Wednesday, October 27, 2010

UBC vs South of Fraser

Not surprising, some noise is being generated at UBC around the fact that their rapid transit line is now number three in line after the Evergreen Line and Surrey Line. An article from the Burnaby News Leader has all the facts and figure about how Broadway is the busiest transit corridor in the region and UBC is the second biggest transit destination in the region, but it fails to see the point in why Surrey has moved up in the list of rapid transit priorities.
UBC Alma Mater Society president Bijan Ahmadian said the line to UBC should be rated an "equally urgent priority" to the Surrey-area expansion.

"UBC is the second-largest transit destination in the region," he said, adding the 100,000 daily riders pack 99 B-Line buses that serve the Broadway corridor, more than the ridership of both the Canada Line and the Millennium Line.

"Metro Vancouver staff have gone above and beyond their jurisdiction to undermine a project that is about the sustainability of the region by pushing it back 30 or 40 years."
While UBC serves captive transit riders and Broadway is an established "streetcar corridor" with high transit modal share already, rapid transit is being proposed to try and shift modal share away from the auto and define the future of the South of Fraser to something more sustainable. This in an important goal for our region. How anyone at UBC can even dare to talk about regional planning is a shocker to me since they requested and we granted an exemption from the Province to not be subject to Metro Vancouver's regional planning policies. Rapid transit to UBC will not have the same profound effect on our region as it will have in shaping the future of the largest growth area in Metro Vancouver; the South of Fraser.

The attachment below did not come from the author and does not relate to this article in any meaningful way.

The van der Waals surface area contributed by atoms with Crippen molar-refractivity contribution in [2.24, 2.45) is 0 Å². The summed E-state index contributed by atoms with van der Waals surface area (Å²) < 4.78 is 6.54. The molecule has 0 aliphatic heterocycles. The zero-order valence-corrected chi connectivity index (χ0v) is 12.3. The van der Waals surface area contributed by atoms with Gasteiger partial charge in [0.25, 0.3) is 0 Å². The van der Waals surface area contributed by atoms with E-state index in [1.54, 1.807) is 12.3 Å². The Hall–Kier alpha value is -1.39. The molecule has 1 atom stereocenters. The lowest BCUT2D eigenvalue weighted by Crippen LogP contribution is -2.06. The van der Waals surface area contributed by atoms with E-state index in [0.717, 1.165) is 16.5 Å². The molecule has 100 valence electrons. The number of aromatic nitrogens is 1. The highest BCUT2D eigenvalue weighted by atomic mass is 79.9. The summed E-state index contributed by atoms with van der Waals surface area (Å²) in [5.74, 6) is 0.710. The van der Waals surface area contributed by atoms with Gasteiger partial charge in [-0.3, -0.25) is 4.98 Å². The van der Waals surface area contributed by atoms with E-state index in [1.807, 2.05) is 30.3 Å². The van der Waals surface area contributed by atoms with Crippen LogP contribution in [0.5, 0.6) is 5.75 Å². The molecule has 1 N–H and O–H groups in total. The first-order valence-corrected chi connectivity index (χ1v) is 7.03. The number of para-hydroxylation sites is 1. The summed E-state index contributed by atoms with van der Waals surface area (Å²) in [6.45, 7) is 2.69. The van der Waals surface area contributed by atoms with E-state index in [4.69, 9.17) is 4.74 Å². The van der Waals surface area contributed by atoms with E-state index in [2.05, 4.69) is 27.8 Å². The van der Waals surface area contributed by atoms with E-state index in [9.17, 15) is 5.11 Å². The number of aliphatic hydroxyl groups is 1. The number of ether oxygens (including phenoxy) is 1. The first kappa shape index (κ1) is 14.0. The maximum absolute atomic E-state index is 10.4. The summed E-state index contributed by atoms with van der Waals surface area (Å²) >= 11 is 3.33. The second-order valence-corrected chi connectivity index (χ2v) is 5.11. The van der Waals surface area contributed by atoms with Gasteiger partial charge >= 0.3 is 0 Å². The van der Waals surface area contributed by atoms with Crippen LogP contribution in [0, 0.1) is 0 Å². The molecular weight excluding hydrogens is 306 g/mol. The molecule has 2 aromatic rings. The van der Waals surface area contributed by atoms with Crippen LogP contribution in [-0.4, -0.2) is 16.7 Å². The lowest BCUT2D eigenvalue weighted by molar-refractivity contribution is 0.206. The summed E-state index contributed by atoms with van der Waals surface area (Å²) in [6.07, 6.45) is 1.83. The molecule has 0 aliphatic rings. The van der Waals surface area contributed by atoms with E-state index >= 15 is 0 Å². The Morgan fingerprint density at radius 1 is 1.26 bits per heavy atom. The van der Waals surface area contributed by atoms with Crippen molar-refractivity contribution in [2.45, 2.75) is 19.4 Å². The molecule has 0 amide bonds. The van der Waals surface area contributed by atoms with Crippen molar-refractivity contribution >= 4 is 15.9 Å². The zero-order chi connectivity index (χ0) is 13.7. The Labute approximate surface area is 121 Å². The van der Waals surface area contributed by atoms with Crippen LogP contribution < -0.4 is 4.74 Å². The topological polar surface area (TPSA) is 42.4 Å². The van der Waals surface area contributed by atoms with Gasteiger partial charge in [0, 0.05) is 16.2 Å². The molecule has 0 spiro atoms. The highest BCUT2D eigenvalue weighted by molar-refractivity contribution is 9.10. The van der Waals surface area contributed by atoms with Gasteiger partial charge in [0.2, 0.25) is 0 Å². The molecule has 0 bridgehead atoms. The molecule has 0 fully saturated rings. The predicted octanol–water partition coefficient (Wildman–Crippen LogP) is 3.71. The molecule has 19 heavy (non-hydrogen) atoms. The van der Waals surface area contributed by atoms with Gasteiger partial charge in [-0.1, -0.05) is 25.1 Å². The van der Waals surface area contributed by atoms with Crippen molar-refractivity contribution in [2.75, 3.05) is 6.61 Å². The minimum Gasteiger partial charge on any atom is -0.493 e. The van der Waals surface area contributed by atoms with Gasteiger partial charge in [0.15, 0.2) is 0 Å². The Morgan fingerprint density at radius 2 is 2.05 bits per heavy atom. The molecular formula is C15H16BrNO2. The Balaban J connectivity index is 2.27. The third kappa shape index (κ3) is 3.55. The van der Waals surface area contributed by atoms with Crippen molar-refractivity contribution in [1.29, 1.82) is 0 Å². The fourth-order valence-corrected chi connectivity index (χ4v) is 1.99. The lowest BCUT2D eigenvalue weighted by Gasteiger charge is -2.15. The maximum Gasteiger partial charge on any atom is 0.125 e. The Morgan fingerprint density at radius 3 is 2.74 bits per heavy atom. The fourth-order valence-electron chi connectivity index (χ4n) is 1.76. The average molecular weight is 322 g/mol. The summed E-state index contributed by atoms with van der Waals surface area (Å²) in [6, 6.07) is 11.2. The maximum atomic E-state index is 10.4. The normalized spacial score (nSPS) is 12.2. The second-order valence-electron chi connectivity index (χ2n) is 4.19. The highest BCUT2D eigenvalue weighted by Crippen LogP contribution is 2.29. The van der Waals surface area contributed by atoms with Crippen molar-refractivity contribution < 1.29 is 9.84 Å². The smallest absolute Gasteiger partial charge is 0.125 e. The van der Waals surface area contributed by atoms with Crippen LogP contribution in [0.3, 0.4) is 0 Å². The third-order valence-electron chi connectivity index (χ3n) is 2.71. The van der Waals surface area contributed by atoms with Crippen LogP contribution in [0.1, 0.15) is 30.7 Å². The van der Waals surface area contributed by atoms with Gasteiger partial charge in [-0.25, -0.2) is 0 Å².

Robert W. White said...

Hear, hear!

Unknown said...

I would say that the AMS has very little say in the direction the university takes as per being included in Metro. The AMS, as a student union, is rightly so trying o push for their constituents transit share. I wouldn't blame the AMS but I would blame UBC. Right?

Nathan Pachal said...

You are right.